Marco:  When I was seven years old, I was a big fan of them, and I wished to become another lead singer in that group when I grew up. When I was seven, I thought about bands like a company. You could join them, and they are not something like … hmmm, I don’t know the word … a bit closed up, where they have their members and not everyone can join them when they want to be in that group. (laughs) Well, one year later, they broke up anyway. I think in 1983 when I was eight, they broke up, so wasn’t something I could make happen anymore.

Robin:  That was an early end to your popstar dreams. (laughs)

Marco:  Yeah, but that wasn’t the only one! I also liked to become the leader of a company who builds spaceships and also become an astronaut and explore space. I think a little bit earlier, I wanted to become a pilot. I can’t figure out really when this or that dream was in my mind. (laughs) There were LOTS of them.

Robin:  Did those dreams grow out of your love of science fiction?

Marco:  Oh yeah! I’m totally in love with science fiction -- the good old science fiction stories. You know, like Isaac Asimov, Stanislaw Lem, Ray Bradbury and James Tiptree, who was a woman, in fact. It was just a pseudonym. Is that the word you use in English?

Robin:  Yep.


Marco:  It was only later that I also fell in love with fantasy stories. They are a bit close to each other, but there is a certain difference between them. In fantasy stories, it’s mostly about the fight between good and evil. In science fiction stories, it’s about how mankind or our society will develop in the future and what kind of technologies could influence that, and there’s nothing like good and evil. It’s just about how society will react to something … to technology or being on other planets or something like that. It’s very interesting I think.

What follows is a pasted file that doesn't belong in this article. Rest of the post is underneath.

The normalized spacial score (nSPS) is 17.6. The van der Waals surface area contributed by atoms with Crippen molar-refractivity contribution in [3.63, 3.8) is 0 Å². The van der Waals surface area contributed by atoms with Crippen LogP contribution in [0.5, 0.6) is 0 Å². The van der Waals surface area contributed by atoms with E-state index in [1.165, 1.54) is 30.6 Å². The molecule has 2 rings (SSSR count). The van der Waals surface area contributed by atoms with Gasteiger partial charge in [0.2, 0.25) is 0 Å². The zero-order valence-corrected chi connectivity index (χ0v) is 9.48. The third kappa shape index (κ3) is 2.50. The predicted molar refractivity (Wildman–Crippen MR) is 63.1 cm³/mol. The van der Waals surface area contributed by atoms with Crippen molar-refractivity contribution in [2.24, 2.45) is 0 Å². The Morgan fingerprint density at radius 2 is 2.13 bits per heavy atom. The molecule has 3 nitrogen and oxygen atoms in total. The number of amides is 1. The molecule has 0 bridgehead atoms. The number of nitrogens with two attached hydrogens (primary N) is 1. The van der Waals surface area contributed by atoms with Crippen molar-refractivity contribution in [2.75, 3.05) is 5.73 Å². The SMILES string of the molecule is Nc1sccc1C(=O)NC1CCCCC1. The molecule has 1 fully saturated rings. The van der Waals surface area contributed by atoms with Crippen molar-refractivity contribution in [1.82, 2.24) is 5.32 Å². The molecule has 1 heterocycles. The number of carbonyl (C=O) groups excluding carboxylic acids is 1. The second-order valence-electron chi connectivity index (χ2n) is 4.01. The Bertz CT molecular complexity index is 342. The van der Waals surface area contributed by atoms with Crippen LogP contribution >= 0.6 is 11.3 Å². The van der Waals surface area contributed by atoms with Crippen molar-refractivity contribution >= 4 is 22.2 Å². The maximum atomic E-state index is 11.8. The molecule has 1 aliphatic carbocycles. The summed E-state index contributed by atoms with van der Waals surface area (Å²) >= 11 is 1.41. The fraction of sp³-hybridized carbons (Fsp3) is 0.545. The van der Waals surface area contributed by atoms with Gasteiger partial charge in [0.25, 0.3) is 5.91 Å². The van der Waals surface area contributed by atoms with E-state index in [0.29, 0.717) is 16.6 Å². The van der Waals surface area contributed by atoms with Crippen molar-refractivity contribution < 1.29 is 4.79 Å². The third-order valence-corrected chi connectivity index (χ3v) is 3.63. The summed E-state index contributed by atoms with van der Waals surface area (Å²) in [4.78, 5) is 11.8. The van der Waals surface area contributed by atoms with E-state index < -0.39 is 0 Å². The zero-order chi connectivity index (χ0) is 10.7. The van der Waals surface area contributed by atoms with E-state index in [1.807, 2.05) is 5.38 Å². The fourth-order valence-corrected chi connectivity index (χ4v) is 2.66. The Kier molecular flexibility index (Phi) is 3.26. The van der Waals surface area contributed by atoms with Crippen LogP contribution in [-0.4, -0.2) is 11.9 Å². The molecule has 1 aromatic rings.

I love both, and I think you can also find it in my lyrics. There are some lyrics on this album that have not really much to do with the main topic. They are really fantasy-like. The last song, “The Nomad’s Crown,” it’s kind of a fantasy movie … just a very short one. But it has a story, from the beginning to the end like a little fantasy movie. (laughs) I really enjoy it, to create something like that.

Robin:  If you had free rein and an unlimited budget, would you record a mini-movie music video for “The Nomad’s Crown”?

Marco:  I think doing a video clip for this song would be REALLY interesting! I know that there’s another very well-known band that is doing a movie right now. Yeah, I think they are called NIGHTWISH. (laughs) Well, I like them very much, but I don’t expect us to have $4 million to realize this in all our life. It’s just another dream, but we don’t stop dreaming!

Robin:  Is it correct that you wrote most of Neverworld’s End back in 2008?

Marco:  2008 and 2009, and also some of it was finalized in 2010 and 2011. It really stretched over all those four years. Of course, it began in 2008 with some basic ideas and the whole vision for it. By the end of 2007 even, I was thinking about what direction the next album could take. In 2008, it grew more and more, and the first songs came to my mind in that year. In 2009, some more of the songs … it’s not that the main bunch of songs were ready in 2008.

Robin:  It seems that Xandria have staked out a direction that is still recognizably Xandria, but also different. What new identity have you forged with Neverworld’s End, which you have called Xandria’s “second debut album”?


Marco:  A second debut, that’s right. You know, all of us are coming from the metal scene, so we wanted that album to become something that would be more fitting with what every one of us likes. Well, in the beginning when I founded the band, it was only about my vision for the band. I was only searching for musicians who would like to bring life to this vision with me, but without sharing this vision really … just liking it, somehow.